More on the Cross-centered life

I am in sharing mode.  I am finding and enjoying various items of grace that are helping me in my pursuit of God, which is an active resting…a joyful wrestling…a hope-sustained run to a Promise given.  I want to digest and reaffirm to you these things I am blessed by, but I don’t want to delay in sharing, so if you are so inclined…enjoy the pursuit with me.

Today, began with the delight of being in my Fathers word.  And then in the course of fellowship with other believers through sermon, blog and shared thought…this quote came along which I want to pass along.  This quote originated from a Scottish pastor living in the 1800’s – Rev Hugh Martin.

“The Gospel, sir, is that you have no right to go to hell.  If you do so, you go there trampling on the Son of God.”

I’m also pasting in from a blog ( ) that shares a bit more on thoughts from this Scottish pastor on the Cross. 

Hugh Martin – Cross-centred

Over the last year or so I’ve been working on a thesis in relation to Hugh Martin and the doctrine of the atonement. It has been rich. Truly he is an overlooked gem for today’s church. If you want your soul blessed, read Hugh Martin. Much of his stuff is still in print, and all of it is excellent. Probably the two easiest to find are Christ for Us and The Shadow of Calvary. Much more could be said about him, but I won’t do that now. To whet your appetite, here is a quote from a sermon entitled Heart Plagues Cured where Martin links the power and means of sanctification to the cross, echoing Walter Marshall in some respects.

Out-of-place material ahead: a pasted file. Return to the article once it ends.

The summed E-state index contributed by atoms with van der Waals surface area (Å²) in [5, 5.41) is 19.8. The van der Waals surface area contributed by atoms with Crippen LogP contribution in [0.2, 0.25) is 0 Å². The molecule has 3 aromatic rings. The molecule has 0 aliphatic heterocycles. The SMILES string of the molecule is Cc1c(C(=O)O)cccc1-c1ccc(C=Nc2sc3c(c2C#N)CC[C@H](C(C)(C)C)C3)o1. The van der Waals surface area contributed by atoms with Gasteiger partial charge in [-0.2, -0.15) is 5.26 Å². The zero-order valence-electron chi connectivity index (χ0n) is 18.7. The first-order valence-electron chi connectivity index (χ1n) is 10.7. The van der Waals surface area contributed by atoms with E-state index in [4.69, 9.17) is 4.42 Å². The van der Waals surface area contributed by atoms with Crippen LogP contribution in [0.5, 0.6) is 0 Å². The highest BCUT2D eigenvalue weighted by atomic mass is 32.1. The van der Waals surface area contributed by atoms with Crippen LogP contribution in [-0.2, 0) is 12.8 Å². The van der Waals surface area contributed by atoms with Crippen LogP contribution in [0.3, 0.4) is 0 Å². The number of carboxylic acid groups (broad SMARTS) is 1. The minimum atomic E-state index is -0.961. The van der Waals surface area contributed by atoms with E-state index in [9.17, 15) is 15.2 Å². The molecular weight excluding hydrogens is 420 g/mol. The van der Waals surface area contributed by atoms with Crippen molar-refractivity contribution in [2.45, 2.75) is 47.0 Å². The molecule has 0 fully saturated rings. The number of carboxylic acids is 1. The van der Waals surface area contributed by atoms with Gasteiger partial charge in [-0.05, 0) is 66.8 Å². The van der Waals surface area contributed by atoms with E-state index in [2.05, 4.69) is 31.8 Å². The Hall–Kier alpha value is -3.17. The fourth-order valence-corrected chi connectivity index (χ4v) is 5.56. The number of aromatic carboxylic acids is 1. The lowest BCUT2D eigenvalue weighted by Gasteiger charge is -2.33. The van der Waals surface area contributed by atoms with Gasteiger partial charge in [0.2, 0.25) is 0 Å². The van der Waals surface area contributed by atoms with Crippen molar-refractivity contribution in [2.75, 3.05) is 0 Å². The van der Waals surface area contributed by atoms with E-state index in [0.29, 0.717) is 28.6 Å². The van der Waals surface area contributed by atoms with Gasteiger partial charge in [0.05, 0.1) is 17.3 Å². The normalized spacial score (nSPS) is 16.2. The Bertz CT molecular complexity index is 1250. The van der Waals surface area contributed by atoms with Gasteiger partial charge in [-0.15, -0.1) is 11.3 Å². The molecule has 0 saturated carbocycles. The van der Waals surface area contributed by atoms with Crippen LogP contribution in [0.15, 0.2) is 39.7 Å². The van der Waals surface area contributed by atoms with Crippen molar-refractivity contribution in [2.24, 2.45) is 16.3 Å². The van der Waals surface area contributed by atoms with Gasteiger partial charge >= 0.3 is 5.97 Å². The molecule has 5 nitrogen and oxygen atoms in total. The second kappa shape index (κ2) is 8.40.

Finally, I must again ask your attention to what was briefly noticed in the former discourse, namely that it is by a believing use of the cross that you are to slay your corruptions or cure your heart plagues. In proportion as you wander in spirit from the cross your plagues and besetting sins will revive. Your right and adequate return to the cross weakens and mortifies and kills them. All sanctification is from participating in the power of the cross. It is from communion in the death and resurrection of Christ. It is by being made conformable unto his death. If the body of sin is to be destroyed and you are not henceforth to serve sin, your old man must be crucified with Christ. You must be baptized into his death. You must make his death your own. You must drink the cup which he drank of and be baptized with the baptism wherewith he was baptized. Humiliation and holiness can be found by a sinner nowhere but the cross. And they cannot be carried away from the cross. You must make the cross itself yours if you are to make humiliation and holiness yours. He gave himself that he might redeem you from all iniquity. He loved you and gave himself for you that he might cleanse you with the washing of water by the word . . . All efforts after holiness and holy self-control apart from the cross will issue in proud self-righteousness or in a paralysing sense of failure. Ah! how very much the most advanced among us needs to search the treasures, not of peace only, but of sanctifying power with which the cross is replete!


“Do you mortify? Do you make it your daily work? Be always at it whilst you live; cease not a day from this work; be killing sin or it will be killing you.”    John Owen 
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